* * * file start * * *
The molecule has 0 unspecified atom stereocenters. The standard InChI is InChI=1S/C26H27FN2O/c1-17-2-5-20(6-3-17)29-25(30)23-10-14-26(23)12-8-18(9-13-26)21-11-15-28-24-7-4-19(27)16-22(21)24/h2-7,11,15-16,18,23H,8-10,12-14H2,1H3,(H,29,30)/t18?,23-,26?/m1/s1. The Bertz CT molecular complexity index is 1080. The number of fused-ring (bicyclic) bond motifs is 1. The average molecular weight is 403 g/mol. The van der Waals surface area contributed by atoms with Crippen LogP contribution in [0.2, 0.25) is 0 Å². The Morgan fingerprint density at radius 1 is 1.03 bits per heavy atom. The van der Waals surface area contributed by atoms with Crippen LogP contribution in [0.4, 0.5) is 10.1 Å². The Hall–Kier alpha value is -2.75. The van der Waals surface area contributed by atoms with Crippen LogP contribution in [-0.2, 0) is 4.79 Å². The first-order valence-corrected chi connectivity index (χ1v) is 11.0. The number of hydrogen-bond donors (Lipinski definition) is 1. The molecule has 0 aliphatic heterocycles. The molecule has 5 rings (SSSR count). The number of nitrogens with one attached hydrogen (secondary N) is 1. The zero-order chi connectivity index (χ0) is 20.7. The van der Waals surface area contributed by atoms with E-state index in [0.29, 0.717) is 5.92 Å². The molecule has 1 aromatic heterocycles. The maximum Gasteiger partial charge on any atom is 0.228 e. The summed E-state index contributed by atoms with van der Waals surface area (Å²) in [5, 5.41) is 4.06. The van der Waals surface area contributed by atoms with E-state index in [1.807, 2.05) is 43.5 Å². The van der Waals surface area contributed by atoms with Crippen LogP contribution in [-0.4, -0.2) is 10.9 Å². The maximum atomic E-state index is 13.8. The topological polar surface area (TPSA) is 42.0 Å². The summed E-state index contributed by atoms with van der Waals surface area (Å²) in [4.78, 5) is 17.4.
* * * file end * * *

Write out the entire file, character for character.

The molecule has 0 unspecified atom stereocenters. The standard InChI is InChI=1S/C26H27FN2O/c1-17-2-5-20(6-3-17)29-25(30)23-10-14-26(23)12-8-18(9-13-26)21-11-15-28-24-7-4-19(27)16-22(21)24/h2-7,11,15-16,18,23H,8-10,12-14H2,1H3,(H,29,30)/t18?,23-,26?/m1/s1. The Bertz CT molecular complexity index is 1080. The number of fused-ring (bicyclic) bond motifs is 1. The average molecular weight is 403 g/mol. The van der Waals surface area contributed by atoms with Crippen LogP contribution in [0.2, 0.25) is 0 Å². The Morgan fingerprint density at radius 1 is 1.03 bits per heavy atom. The van der Waals surface area contributed by atoms with Crippen LogP contribution in [0.4, 0.5) is 10.1 Å². The Hall–Kier alpha value is -2.75. The van der Waals surface area contributed by atoms with Crippen LogP contribution in [-0.2, 0) is 4.79 Å². The first-order valence-corrected chi connectivity index (χ1v) is 11.0. The number of hydrogen-bond donors (Lipinski definition) is 1. The molecule has 0 aliphatic heterocycles. The molecule has 5 rings (SSSR count). The number of nitrogens with one attached hydrogen (secondary N) is 1. The zero-order chi connectivity index (χ0) is 20.7. The van der Waals surface area contributed by atoms with E-state index in [0.29, 0.717) is 5.92 Å². The molecule has 1 aromatic heterocycles. The maximum Gasteiger partial charge on any atom is 0.228 e. The summed E-state index contributed by atoms with van der Waals surface area (Å²) in [5, 5.41) is 4.06. The van der Waals surface area contributed by atoms with E-state index in [1.807, 2.05) is 43.5 Å². The van der Waals surface area contributed by atoms with Crippen LogP contribution in [-0.4, -0.2) is 10.9 Å². The maximum atomic E-state index is 13.8. The topological polar surface area (TPSA) is 42.0 Å². The summed E-state index contributed by atoms with van der Waals surface area (Å²) in [4.78, 5) is 17.4.